Airway management is critical to successful outcomes during cardiopulmonary resuscitation (CPR). Ensuring adequate oxygenation and ventilation is of primary importance in cardiac arrest patients, whilst also protecting airway patency from risk of regurgitation and pulmonary aspiration. ETI remains the optimal method to provide and maintain a clear and secure airway, however, it requires much skill and experience with a high risk of unrecognised misplaced tracheal tube. Bag-mask ventilation also requires reasonable experience with risk of ineffective tidal volumes and gastric inflation. LMA has been shown to be a reliable and effective alternative airway device, providing rapid attainment of a clear airway in cardiac and non-cardiac studies. However, there is a need to know how well it compares to other devices to support or refute routine use in adults with cardiac arrest. Only two heterogeneous studies directly compare ETI with LMA. One study showed higher oxygen saturation with in-hospital cardiac arrest patients using ETI, however this was not significant. This may be because of the very small size of the study group [2]. The other study showed insignificant differences with ABG pH, PaC02, and Pa02 between ETI and LMA with out-of-hospital cardiac arrest patients [1]. Methodological problems in both studies limit interpretation and applicability of results. There is no comparison of tidal volumes to compare effectiveness of ventilation of LMA with ETI. From the limited available evidence, LMA does not show improved outcomes compared to ETI, although ETI has not demonstrated significant advantage to LMA. Five studies compare LMA with bag-mask ventilation. A series of three studies in a cardiac arrest model show bag-mask ventilation is significantly faster in achieving the first adequate tidal volume [5-7]. However, LMA has significantly higher tidal volume and peak airway pressure, whilst lower peak oesophageal pressure, stomach inflation and gastric tidal volume [5-7]. This is seen even when LMA is delivered with more inexperienced personnel, such as student nurses [7]. This suggests LMA being more effective in terms of ventilation, whilst also safer by reducing gastric inflation. However, the applicability of these results to actual patients may be limited. A relatively large study comparing out-of-hospital cardiac arrest patients found ABG pH was significantly superior with LMA, although not clinically different, whilst Pa02 and PaC02 was insignificant [3]. Thus, LMA may not be greatly beneficial to respiratory status. The group also found survival to hospital discharge significantly higher with LMA than bag-mask ventilation, but this may be attributed to numerous confounders. A study with in-hospital cardiac arrest patients found LMA significantly less likely to cause regurgitation during CPR [4]. Together the evidence on LMA compared with bag-mask ventilation is stronger than ETI, but still lacks homogeneity of patients and outcomes measured, making conclusions still quite weak. However, LMA does seem to offer greater advantages compared to bag-mask ventilation. Randomised controlled trials comparing LMA with ETI and bag-mask ventilation are warranted.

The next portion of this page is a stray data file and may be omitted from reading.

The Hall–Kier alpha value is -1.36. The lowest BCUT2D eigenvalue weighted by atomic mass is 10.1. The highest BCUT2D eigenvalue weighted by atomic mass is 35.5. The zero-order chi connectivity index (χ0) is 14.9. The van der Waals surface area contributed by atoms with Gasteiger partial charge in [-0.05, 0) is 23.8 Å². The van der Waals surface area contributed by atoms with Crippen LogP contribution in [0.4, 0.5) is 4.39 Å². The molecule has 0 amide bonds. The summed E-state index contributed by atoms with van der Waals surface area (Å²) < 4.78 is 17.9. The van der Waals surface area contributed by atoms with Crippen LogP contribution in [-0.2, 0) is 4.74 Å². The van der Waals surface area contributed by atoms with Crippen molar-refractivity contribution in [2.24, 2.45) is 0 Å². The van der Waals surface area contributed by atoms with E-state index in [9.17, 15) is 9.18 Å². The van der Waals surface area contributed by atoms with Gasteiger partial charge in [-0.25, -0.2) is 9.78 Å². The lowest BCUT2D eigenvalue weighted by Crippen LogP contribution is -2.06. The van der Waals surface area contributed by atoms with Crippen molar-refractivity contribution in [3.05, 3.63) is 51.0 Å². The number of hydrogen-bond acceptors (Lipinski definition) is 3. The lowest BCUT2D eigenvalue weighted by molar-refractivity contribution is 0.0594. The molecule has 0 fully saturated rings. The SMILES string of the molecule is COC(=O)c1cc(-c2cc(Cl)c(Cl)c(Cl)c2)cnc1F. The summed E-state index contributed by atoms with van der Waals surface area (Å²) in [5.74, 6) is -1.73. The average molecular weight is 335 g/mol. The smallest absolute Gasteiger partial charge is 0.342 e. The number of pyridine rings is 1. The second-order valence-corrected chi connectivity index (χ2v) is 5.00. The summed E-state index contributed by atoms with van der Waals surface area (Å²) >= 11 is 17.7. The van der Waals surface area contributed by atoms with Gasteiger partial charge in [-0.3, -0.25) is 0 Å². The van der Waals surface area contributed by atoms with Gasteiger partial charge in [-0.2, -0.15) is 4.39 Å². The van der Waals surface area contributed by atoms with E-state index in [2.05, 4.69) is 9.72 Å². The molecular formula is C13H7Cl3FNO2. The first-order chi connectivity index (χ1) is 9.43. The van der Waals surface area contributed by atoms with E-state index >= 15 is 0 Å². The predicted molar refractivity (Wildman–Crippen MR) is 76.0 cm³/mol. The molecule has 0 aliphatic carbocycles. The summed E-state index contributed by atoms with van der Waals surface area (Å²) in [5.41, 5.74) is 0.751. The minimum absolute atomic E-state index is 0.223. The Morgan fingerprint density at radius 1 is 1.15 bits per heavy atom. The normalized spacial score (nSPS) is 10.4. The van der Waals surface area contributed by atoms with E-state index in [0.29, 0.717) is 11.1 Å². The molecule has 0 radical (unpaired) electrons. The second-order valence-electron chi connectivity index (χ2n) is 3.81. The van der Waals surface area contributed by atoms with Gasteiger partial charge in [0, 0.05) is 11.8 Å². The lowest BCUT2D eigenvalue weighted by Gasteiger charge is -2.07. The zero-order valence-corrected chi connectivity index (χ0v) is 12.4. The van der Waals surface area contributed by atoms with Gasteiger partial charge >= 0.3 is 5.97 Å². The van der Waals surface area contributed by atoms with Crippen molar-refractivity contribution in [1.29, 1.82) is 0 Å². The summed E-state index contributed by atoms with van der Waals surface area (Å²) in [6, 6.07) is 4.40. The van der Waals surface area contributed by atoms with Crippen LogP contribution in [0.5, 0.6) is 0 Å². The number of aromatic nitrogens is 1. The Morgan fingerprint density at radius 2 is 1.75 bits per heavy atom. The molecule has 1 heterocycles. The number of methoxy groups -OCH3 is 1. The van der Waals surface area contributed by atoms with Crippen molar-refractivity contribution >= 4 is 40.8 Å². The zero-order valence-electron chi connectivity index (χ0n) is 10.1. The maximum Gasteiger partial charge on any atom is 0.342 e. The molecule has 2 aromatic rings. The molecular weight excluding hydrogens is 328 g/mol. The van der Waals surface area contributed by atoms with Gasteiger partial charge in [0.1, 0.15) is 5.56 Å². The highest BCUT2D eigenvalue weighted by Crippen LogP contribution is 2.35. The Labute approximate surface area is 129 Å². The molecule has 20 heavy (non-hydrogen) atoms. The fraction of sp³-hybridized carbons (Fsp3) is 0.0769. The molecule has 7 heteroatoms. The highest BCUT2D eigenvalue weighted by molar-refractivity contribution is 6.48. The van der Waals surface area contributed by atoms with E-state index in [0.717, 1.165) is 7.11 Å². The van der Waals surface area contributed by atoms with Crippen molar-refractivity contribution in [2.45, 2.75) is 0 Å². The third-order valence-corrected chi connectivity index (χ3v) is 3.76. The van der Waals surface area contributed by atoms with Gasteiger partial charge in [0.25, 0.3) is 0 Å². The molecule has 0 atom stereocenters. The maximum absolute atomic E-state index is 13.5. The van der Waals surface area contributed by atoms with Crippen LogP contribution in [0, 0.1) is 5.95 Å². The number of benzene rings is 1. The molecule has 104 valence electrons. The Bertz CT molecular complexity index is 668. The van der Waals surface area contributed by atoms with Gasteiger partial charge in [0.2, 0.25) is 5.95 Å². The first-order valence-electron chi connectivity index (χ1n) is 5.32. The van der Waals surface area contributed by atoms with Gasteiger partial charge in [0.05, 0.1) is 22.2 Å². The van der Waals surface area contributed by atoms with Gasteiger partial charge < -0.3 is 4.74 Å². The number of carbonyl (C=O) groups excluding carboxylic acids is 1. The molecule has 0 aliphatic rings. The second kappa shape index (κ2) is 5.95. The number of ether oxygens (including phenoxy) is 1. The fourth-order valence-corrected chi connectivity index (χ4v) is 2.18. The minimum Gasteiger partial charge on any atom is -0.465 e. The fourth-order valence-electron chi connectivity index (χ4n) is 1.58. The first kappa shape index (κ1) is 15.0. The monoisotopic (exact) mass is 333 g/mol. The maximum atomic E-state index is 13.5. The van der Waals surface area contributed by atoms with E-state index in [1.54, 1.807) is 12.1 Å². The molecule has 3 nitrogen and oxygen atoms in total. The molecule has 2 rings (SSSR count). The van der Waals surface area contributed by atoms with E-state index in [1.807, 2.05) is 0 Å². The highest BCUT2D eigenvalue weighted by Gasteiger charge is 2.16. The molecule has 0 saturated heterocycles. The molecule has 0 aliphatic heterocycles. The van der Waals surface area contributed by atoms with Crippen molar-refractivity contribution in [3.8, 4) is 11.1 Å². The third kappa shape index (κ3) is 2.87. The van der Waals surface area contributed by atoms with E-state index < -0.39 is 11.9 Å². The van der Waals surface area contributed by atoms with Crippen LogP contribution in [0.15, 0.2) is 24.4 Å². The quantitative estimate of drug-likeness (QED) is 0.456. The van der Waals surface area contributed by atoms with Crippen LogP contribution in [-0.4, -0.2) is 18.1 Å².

Clinical Bottom Line

LMA appears to offer better outcomes compared to bag-mask ventilation, but not ETI in experienced individuals.


  1. Yoshida R, Hasegawa N, Kobayashi Y. Is airway management with tracheal tube on out-of-hospital cardiac arrest more beneficial than laryngeal mask airway or esophageal-tracheal combitube? Resuscitation. 2006; 70(2):301.
  2. Samarkandi AH, Seraj MA, el Dawlatly A, Mastan M, Bakhamees HB. The role of laryngeal mask airway in cardiopulmonary resuscitation. Resuscitation. 1994; 28(2):103-6.
  3. SOS-KANTO study group. Comparison of arterial blood gases of laryngeal mask airway and bag-valve-mask ventilation in out-of-hospital cardiac arrests. Circulation Journal. 2009; 73(3):490-6.
  4. Stone BJ, Chantler PJ, Baskett PJF. The incidence of regurgitation during cardiopulmonary resuscitation: a comparison between the bag valve mask and laryngeal mask airway. Resuscitation. 1998; 38(1):3-6.
  5. Ocker H, Wenzel V, Schmucker P, Dorges V. Effectiveness of various airway management techniques in a bench model simulating a cardiac arrest patient. Journal of Emergency Medicine . 2001; 20(1):7-12.
  6. Dorges V, Ocker H, Wenzel V, Sauer C, Schmucker P. Emergency airway management by non-anaesthesia house officers – a comparison of three strategies. Emergency Medicine Journal. 2001; 18(2):90-94.
  7. Dorges V, Sauer C, Ocker H, Wenzel V, Schmucker P. Airway management during cardiopulmonary resuscitation—a comparative study of bag–valve–mask, laryngeal mask airway and combitube in a bench model. Resuscitation. 1999; 41(1):63-69.